Air pollution levels previously deemed “safe” may be deadly, a new study shows.
Harvard University researchers found that long-term exposure to ozone and fine particulate matter leads to premature death, even at levels below the U.S. Environmental Protection Agency’s National Ambient Air Quality Standards. The study examined data for over 60 million Medicare patients from 2000 to 2012, and found that 12,000 lives could be saved annually by reducing levels of fine particulate matter by 1 microgram per cubic meter below EPA standards.
“It’s very strong, compelling evidence that currently, the safety standards are not safe enough,” lead researcher Francesca Dominici said to NPR.
The study also found that African Americans, men, and poor people are at greater risk for death due to exposure to fine particulate matter, though did not examine why. Exposure can also cause heart attacks, asthma, and decreased lung function.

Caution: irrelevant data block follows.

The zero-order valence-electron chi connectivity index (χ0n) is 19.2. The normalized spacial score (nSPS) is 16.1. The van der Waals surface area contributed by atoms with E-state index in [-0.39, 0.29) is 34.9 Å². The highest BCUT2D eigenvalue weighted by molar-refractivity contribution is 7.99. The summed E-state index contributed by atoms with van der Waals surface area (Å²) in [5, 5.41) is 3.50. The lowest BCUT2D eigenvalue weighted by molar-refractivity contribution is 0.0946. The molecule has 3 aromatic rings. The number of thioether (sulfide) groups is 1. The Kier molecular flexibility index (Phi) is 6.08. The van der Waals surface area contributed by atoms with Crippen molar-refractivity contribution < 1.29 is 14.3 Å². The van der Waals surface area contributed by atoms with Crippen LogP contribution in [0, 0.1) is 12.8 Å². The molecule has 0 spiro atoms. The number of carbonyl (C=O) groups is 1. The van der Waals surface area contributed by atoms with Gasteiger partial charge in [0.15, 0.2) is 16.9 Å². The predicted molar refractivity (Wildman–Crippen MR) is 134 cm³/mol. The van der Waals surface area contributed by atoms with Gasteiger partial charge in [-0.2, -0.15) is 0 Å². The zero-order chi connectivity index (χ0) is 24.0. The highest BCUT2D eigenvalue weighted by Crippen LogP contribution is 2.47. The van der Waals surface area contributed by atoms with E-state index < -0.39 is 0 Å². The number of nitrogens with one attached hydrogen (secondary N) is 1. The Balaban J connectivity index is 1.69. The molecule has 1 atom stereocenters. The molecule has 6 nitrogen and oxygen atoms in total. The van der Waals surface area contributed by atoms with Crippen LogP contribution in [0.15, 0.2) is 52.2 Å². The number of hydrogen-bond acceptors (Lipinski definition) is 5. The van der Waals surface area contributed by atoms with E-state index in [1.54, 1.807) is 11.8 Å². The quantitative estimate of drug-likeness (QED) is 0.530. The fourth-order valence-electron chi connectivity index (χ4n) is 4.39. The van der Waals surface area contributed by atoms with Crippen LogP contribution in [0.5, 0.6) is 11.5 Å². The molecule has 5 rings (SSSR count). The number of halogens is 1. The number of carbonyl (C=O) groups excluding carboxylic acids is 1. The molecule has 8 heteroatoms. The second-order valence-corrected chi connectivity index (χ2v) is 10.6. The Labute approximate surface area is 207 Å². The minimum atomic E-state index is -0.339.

In an editorial response to the study published in the New England Journal of Medicine, four doctors (Rebecca E. Berger, M.D., Ramya Ramaswami, M.B., Caren Solomon, M.D., and Jeffrey Drazen, M.D.) urged the Trump administration to tighten regulations of air pollutant levels. Trump has signed an executive order dismantling guidelines to reduce emissions from coal-fired power plants, and opted to withdraw from the Paris Climate Agreement.
“Although these actions were primarily intended to undo efforts made by the Obama administration to address climate change, the potentially dire consequences also include increasing people’s exposure to particulate matter,” the editorial said.